REFUGEES RESTART LIFE, ONE STITCH AT A TIME
Away from South Sudan, they are determined to start a new life by learning new skills
Nicholas Ngota, a South Sudan refugee in Uganda, is one of the 100 students studying vocational skills at the Sipiri Centre, which teaches tailoring, catering, welding and building construction to refugees and the host community.
There was ethnic cleansing in several areas ... using starvation, gang rape and the burning of villages.”
Nicholas Ngota’s dream of becoming a journalist seemed to to be coming true when he got a job as a young reporter and anchor at a local radio station in South Sudan’s Kajukeji village in Yei River State.
The opportunity to get a platform to practise what he had always wanted to do since his early secondary school days, had finally presented itself.
“I wanted to practise the profession at the highest level and maybe become a correspondent for one of the international news agencies. I said to myself that if I ever made it there, I would have made it in life,” the tall, muscular 24-year-old Ngota says with a smile on his face.
His dream was, however, cut short by the second breakout of the civil war in 2016 when a power-sharing deal between President Salva Kiir and his Dr Riek Machar failed.
President Kiir had earlier in 2013 sacked Dr Machar as first deputy president, accusing him and 10 others of planning a coup, plunging the world’s youngest country into a war that has seen over a million refugees flee into neighbouring countries.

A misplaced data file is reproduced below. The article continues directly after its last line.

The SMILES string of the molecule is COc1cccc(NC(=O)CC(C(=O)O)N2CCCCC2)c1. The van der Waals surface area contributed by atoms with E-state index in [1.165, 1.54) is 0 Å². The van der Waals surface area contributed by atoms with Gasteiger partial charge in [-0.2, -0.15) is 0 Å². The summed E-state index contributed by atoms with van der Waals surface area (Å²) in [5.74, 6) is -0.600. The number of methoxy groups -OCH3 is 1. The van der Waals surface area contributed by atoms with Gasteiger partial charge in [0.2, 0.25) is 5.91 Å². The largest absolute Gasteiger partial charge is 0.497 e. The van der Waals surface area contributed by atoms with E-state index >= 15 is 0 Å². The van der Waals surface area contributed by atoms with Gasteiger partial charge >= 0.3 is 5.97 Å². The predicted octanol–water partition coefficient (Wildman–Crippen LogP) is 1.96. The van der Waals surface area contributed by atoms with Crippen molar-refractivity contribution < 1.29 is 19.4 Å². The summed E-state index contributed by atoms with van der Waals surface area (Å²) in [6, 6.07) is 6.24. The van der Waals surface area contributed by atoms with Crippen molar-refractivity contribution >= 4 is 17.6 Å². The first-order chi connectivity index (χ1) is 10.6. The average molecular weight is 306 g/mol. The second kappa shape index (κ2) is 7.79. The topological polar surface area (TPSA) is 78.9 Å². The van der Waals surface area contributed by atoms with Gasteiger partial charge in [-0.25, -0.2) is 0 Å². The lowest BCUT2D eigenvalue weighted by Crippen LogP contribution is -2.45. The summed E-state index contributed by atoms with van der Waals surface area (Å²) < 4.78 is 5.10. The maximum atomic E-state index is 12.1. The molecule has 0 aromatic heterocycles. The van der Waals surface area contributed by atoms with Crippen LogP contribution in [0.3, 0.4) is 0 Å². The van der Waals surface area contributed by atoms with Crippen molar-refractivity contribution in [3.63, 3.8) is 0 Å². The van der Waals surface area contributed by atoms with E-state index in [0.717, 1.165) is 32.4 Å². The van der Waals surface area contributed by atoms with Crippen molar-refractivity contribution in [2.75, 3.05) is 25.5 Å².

Ngota is just one of those who in 2016 came and settled in Rhino camp’s Siripi settlement in Uganda’s district of Arua.
Ngota’s plight worsened when the war, which had already taken on a distinctly ethnic dimension reached his home town, which had until then been peaceful.
In a statement in November 2016, the head of the UN Commission of Human Rights in the country, Yasmin Sooka, at the end of a visit noted that there was a steady process of ethnic cleansing underway in several areas of South Sudan using starvation, gang rape and the burning of villages. The government dismissed the allegations.
Ngota said government forces raided villages, tortured and killed people in the night and reporting about such incidents became risky for journalists like him.
“Most of the roads started sporting roadblocks. You would wake up to find the dead body of a friend you talked to only last night,” he said sinking his face in his palms.
“When we reported about it,
Yasmin Sooka, head of the UN Commission of Human Rights
we got numerous threats of arrest and for those who were arrested; the chances of survival were minimal.”
The decision to leave the country came when he became a wanted man after reading about a group of people killed by government soldiers, who were burnt using plastics to stoke the flames.
For about two weeks, with his younger brother and sister, they trekked to Uganda, leaving their parents behind.
To this day, they have not communicated with them.
“We were not used to sleeping like this. We used to have enough food, but we lost all our property, clothes… everything,” he says.
Now Ngota, the former journalist, is pursuing a six-month course in catering at the youth skills development centre in Siripi camp, a new career he hopes will help him turn around his fortunes and also fend for his siblings.
Ngota is one of the 100 students studying vocational skills at the centre, which teaches mainly tailoring, catering, welding and building construction to refugees and students from the host community.
The enthusiasm at the school is evident in the classrooms; the busy students are so intent on their curriculum they even fail to notice a new entrant.
“Sometimes, we have to remind some that it is lunchtime,” an instructor said.
Even in courses like carpentry, welding and building construction, which many would see as appealing to only men, you will find female students like 22-yearold Lucy Lenia.